The Turing Awards Scheme 2021

Thursday 8 September 2022


We’re celebrating a very successful year of participation in the Turing Awards overseas placement scheme.

In August 2021 the School of Advanced Study (SAS) was pleased to be given £35,445 to support our application for this new scheme. The School’s application involved 25 placements at a variety of institutions, including higher education institutions and museums around the world. Given that the pandemic had stopped opportunities to travel over the past few years, SAS agreed that students who had recently graduated and distance-learning students were eligible to apply. The first student took up a placement at the end of February 2021, and 24 other students followed – with SAS successfully negotiating a myriad of challenges, including flight cancellations, further Covid lockdowns, and increased costs of accommodation across Europe and the USA.

Jo Fox, Dean of the School of Advanced Study, said:

“It is hugely satisfying to see our students making the most of the opportunity to experience living and working in other cultures, towns and cities across the world - learning new skills, looking at new perspectives of their research, learning new methodologies, finding new and alternative resources, learning languages and, not least, finding the time to learn about themselves.”

The institutions which took part last year were:

• University College Dublin (Ireland)

• Ecole des Hautes Etudes en Science Sociales (France)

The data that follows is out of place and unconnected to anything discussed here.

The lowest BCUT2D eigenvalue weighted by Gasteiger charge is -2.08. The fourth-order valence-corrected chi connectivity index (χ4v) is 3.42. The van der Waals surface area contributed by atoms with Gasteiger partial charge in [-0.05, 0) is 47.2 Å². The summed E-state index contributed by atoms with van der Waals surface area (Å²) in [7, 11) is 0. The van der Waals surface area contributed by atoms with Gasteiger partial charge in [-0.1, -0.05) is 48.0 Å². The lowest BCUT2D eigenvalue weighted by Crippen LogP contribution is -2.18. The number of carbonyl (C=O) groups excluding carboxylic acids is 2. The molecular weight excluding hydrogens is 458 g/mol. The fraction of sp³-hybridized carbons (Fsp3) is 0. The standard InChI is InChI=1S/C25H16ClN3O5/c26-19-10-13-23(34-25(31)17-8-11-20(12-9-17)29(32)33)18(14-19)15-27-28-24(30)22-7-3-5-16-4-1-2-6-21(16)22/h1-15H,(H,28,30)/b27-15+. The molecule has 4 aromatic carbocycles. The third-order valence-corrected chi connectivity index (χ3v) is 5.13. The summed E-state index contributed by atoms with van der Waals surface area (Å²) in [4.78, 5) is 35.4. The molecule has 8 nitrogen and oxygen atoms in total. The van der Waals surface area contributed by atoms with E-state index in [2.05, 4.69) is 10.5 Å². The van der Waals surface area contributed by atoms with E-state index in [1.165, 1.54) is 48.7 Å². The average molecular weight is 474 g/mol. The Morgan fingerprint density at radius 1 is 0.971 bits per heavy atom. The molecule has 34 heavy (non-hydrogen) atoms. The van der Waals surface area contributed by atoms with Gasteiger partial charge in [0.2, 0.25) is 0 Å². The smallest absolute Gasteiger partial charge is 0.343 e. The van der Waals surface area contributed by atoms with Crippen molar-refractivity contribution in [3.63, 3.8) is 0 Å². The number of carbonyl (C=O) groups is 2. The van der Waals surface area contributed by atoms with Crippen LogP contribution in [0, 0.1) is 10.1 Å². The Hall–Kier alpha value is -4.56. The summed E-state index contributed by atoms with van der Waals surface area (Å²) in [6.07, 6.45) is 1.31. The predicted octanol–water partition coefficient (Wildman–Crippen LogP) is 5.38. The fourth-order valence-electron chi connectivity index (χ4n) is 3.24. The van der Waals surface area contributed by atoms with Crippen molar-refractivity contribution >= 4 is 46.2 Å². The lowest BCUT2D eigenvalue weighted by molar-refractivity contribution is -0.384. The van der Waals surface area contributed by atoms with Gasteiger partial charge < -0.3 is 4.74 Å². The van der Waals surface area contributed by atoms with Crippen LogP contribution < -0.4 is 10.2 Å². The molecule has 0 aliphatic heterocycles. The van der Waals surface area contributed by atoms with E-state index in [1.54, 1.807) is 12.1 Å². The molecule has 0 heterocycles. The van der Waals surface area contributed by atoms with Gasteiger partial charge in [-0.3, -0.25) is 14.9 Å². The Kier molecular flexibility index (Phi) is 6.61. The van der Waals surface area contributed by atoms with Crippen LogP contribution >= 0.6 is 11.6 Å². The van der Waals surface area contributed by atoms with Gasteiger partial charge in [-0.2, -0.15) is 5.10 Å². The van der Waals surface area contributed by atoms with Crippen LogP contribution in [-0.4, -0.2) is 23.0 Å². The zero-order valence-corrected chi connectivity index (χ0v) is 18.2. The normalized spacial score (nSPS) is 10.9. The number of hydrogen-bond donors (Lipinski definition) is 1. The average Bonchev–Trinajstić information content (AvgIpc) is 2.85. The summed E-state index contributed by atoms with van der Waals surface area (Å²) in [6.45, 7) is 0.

• Ecole Pratique des Hautes (France)

• Museo della Civilta (Italy)

• European University Institute (Italy)

• The University of Potsdam (Germany)

• University of Innsbruck (Austria)

• Kunsthistorisches Museum (Austria)

• Kurt Tucholsky Museum (Germany)

• Schoenberg, University of Pennsylvania (USA)


• CIESAS (Mexico)

The School of Advanced Study has recently been informed that it is successful with its application for more Turing awards for the coming academic year (22/23) - in which we will collaborate with no fewer than eight Turing partners, including the University of Berlin and the Rheinsberg Museum.

Some of the very positive feedback we’ve had from our doctorate students of a variety of disciplines is given below:

Monja Stahlberger, a scholar in German literature and cultural relations, who went to study at the Humanities Institute of University College Dublin, said:

“This trip was one of the highlights of my PhD programme so far…

“The work atmosphere and community at the Humanities Institute was amazing and I enjoyed and benefited from engaging in their research community [which added to] my growth as a researcher and inspired me to explore new methods and approaches … It was a rare opportunity which would not have been possible without the support and funding of the Turing Scheme.”

Tatiana Suarez, a student of anthropology, who visited Centro de Investigaciones y Estudios Superiores en Antropología Social (CIESAS), in Mexico City, said:

“I cultivated an effective self-awareness habit of asking myself “why” about anything I was about to do. This has been key when managing my personal energy and navigating the challenges of a PhD in a completely new environment. I also got a better sense of how well I can focus, cope and sustain my motivation.

“Building an extended network at CIESAS has been a source of useful feedback, valuable new research ideas, and insights into different methodological approaches. What is more, I was able to share my research with others which led me to receiving information about useful approaches, theories, contacts and resources in the area of my interest….Overall, I was fully integrated into CIESAS’ research community and was made to feel very welcome.”